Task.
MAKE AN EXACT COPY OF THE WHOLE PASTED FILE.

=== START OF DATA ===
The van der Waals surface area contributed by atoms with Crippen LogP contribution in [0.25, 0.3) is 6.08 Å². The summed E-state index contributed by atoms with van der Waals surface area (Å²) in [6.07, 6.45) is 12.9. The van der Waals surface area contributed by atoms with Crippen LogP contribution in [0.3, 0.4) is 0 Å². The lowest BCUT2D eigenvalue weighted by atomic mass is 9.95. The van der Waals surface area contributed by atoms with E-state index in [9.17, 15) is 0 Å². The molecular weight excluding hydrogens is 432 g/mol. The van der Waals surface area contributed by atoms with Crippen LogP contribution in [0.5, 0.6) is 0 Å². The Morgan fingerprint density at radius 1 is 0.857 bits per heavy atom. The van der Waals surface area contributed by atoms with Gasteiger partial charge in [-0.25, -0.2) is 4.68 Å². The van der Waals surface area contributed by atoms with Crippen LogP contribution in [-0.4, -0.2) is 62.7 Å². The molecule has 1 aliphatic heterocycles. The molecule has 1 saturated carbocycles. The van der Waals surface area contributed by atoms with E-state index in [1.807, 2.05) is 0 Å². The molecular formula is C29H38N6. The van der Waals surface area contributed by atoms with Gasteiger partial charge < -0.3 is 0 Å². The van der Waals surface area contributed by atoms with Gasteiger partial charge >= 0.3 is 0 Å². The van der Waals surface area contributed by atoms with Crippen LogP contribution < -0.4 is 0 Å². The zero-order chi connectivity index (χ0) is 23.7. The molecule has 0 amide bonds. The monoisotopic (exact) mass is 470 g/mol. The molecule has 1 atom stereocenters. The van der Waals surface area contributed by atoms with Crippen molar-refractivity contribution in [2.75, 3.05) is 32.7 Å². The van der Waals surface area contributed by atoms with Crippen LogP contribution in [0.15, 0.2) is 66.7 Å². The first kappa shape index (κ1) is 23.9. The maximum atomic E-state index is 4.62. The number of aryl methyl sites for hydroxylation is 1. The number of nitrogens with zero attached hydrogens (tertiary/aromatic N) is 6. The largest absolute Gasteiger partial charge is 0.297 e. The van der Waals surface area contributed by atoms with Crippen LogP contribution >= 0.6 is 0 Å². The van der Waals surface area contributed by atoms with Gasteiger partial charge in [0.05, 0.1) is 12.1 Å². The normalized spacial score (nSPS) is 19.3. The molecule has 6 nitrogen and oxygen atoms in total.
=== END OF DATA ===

The van der Waals surface area contributed by atoms with Crippen LogP contribution in [0.25, 0.3) is 6.08 Å². The summed E-state index contributed by atoms with van der Waals surface area (Å²) in [6.07, 6.45) is 12.9. The van der Waals surface area contributed by atoms with Crippen LogP contribution in [0.3, 0.4) is 0 Å². The lowest BCUT2D eigenvalue weighted by atomic mass is 9.95. The van der Waals surface area contributed by atoms with E-state index in [9.17, 15) is 0 Å². The molecular weight excluding hydrogens is 432 g/mol. The van der Waals surface area contributed by atoms with Crippen LogP contribution in [0.5, 0.6) is 0 Å². The Morgan fingerprint density at radius 1 is 0.857 bits per heavy atom. The van der Waals surface area contributed by atoms with Gasteiger partial charge in [-0.25, -0.2) is 4.68 Å². The van der Waals surface area contributed by atoms with Crippen LogP contribution in [-0.4, -0.2) is 62.7 Å². The molecule has 1 aliphatic heterocycles. The molecule has 1 saturated carbocycles. The van der Waals surface area contributed by atoms with E-state index in [1.807, 2.05) is 0 Å². The molecular formula is C29H38N6. The van der Waals surface area contributed by atoms with Gasteiger partial charge < -0.3 is 0 Å². The van der Waals surface area contributed by atoms with Gasteiger partial charge >= 0.3 is 0 Å². The van der Waals surface area contributed by atoms with Crippen LogP contribution < -0.4 is 0 Å². The zero-order chi connectivity index (χ0) is 23.7. The molecule has 0 amide bonds. The monoisotopic (exact) mass is 470 g/mol. The molecule has 1 atom stereocenters. The van der Waals surface area contributed by atoms with Crippen molar-refractivity contribution in [2.75, 3.05) is 32.7 Å². The van der Waals surface area contributed by atoms with Crippen LogP contribution in [0.15, 0.2) is 66.7 Å². The first kappa shape index (κ1) is 23.9. The maximum atomic E-state index is 4.62. The number of aryl methyl sites for hydroxylation is 1. The number of nitrogens with zero attached hydrogens (tertiary/aromatic N) is 6. The largest absolute Gasteiger partial charge is 0.297 e. The van der Waals surface area contributed by atoms with Crippen LogP contribution >= 0.6 is 0 Å². The van der Waals surface area contributed by atoms with Gasteiger partial charge in [0.05, 0.1) is 12.1 Å². The normalized spacial score (nSPS) is 19.3. The molecule has 6 nitrogen and oxygen atoms in total.